Most companies have a palette as part of their branding.
- The shocking pink of the Barbie® aisle at the toy store.
- The purple and orange of a FedEx® package.
- The red and white of a can of Campbell’s® soup.
- The blue of the Twitter® bird.
Some companies go farther and claim color AS their trademark rather than as a feature of their trademark. How is that different? Let’s looks at an example:
The description of the trademark for the registration for the Twitter® bird reads like this:
“The mark consists of a silhouette of a bird in flight in the color blue.”
The description of the trademark for the registration for Tiffany® blue reads like this:
“The mark consists of a shade of blue that is used on product packaging in the form of jewelry pouches with drawstrings.”
See the difference? The Twitter® trademark consists of the bird that happens to be blue. The Tiffany trademark consists of a shade of blue that happens to appear on product packaging.
It’s subtle, but for a trademark attorney, it’s a pretty big difference. Someone using the same blue as the Twitter bird is much less likely to be infringing than someone using Tiffany blue.
There are more color marks than you think. Here’s a sampling. See if you can identify the companies that own each of these color marks. Answers are below.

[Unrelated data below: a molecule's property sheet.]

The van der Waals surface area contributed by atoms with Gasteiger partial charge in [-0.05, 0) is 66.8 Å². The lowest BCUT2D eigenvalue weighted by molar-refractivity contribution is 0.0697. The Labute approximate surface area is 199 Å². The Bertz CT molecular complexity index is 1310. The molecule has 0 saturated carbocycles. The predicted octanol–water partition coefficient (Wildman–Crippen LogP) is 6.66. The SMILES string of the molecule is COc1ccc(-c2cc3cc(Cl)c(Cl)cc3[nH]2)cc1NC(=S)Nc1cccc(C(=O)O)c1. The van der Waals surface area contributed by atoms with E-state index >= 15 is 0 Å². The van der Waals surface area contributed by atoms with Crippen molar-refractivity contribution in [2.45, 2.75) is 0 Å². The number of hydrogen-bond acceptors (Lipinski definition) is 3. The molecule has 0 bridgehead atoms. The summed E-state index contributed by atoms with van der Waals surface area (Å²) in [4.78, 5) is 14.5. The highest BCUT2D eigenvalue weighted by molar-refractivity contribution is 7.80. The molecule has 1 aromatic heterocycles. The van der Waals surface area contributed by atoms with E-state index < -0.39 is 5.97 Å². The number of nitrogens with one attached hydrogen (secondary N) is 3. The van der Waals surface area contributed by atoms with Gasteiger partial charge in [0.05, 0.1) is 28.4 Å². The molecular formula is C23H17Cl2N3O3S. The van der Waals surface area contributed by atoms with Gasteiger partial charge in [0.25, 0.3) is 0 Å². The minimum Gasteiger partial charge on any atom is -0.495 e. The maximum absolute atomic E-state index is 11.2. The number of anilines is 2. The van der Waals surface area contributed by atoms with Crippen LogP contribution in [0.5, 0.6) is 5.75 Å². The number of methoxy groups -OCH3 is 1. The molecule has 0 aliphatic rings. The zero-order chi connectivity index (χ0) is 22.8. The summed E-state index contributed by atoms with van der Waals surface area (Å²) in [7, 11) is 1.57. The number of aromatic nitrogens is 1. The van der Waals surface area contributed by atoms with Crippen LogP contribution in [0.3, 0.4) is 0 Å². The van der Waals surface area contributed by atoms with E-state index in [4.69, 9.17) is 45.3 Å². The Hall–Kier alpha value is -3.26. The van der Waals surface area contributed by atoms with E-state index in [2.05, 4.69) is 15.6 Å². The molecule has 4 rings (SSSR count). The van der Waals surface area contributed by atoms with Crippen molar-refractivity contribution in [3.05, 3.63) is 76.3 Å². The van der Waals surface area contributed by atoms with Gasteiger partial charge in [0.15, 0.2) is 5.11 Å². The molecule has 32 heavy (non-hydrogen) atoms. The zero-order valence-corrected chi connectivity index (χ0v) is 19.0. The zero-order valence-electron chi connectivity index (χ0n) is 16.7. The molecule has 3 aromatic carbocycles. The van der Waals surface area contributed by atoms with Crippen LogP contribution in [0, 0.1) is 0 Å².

The mark consists of the color chocolate brown, which is the approximate equivalent of Pantone Matching System 462C, as applied to the entire surface of vehicles and uniforms.Hint: Delivery services
The mark consists of an orange-colored background covering the entirety of the packaging for the goods. The orange color is approximately equivalent to pantone 165C. The mark consists of color alone.Hint: Candy
The mark consists of the color canary yellow used over the entire surface of the goods.Hint: Stationary notes
The mark consists of the color pink as applied to the entirety of the goods.Hint: Building insulation
The mark consists of the color combination green and yellow in which green is applied to an exterior surface of the machine and a yellow stripe is applied to a portion of the exterior surface.Hint: Riding mowers
Thanks to Sarah C. for the suggestion that led to this blog post.